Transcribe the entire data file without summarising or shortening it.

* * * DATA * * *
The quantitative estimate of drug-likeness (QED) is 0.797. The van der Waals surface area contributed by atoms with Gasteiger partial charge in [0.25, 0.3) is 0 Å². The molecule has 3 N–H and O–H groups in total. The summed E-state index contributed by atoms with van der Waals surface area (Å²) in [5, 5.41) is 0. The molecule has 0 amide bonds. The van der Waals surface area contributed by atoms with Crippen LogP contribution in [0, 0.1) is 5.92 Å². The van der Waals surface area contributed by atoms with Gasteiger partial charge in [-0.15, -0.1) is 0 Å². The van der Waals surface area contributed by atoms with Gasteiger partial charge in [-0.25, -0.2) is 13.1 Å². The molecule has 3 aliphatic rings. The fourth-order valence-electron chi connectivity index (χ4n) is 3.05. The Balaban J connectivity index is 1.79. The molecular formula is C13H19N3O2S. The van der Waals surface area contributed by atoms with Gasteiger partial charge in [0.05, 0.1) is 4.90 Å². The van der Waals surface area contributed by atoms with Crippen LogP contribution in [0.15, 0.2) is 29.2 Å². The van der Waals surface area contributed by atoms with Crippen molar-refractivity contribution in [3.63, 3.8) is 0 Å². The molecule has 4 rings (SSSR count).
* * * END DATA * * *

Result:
The quantitative estimate of drug-likeness (QED) is 0.797. The van der Waals surface area contributed by atoms with Gasteiger partial charge in [0.25, 0.3) is 0 Å². The molecule has 3 N–H and O–H groups in total. The summed E-state index contributed by atoms with van der Waals surface area (Å²) in [5, 5.41) is 0. The molecule has 0 amide bonds. The van der Waals surface area contributed by atoms with Crippen LogP contribution in [0, 0.1) is 5.92 Å². The van der Waals surface area contributed by atoms with Gasteiger partial charge in [-0.15, -0.1) is 0 Å². The van der Waals surface area contributed by atoms with Gasteiger partial charge in [-0.25, -0.2) is 13.1 Å². The molecule has 3 aliphatic rings. The fourth-order valence-electron chi connectivity index (χ4n) is 3.05. The Balaban J connectivity index is 1.79. The molecular formula is C13H19N3O2S. The van der Waals surface area contributed by atoms with Gasteiger partial charge in [0.05, 0.1) is 4.90 Å². The van der Waals surface area contributed by atoms with Crippen LogP contribution in [0.15, 0.2) is 29.2 Å². The van der Waals surface area contributed by atoms with Crippen molar-refractivity contribution in [3.63, 3.8) is 0 Å². The molecule has 4 rings (SSSR count).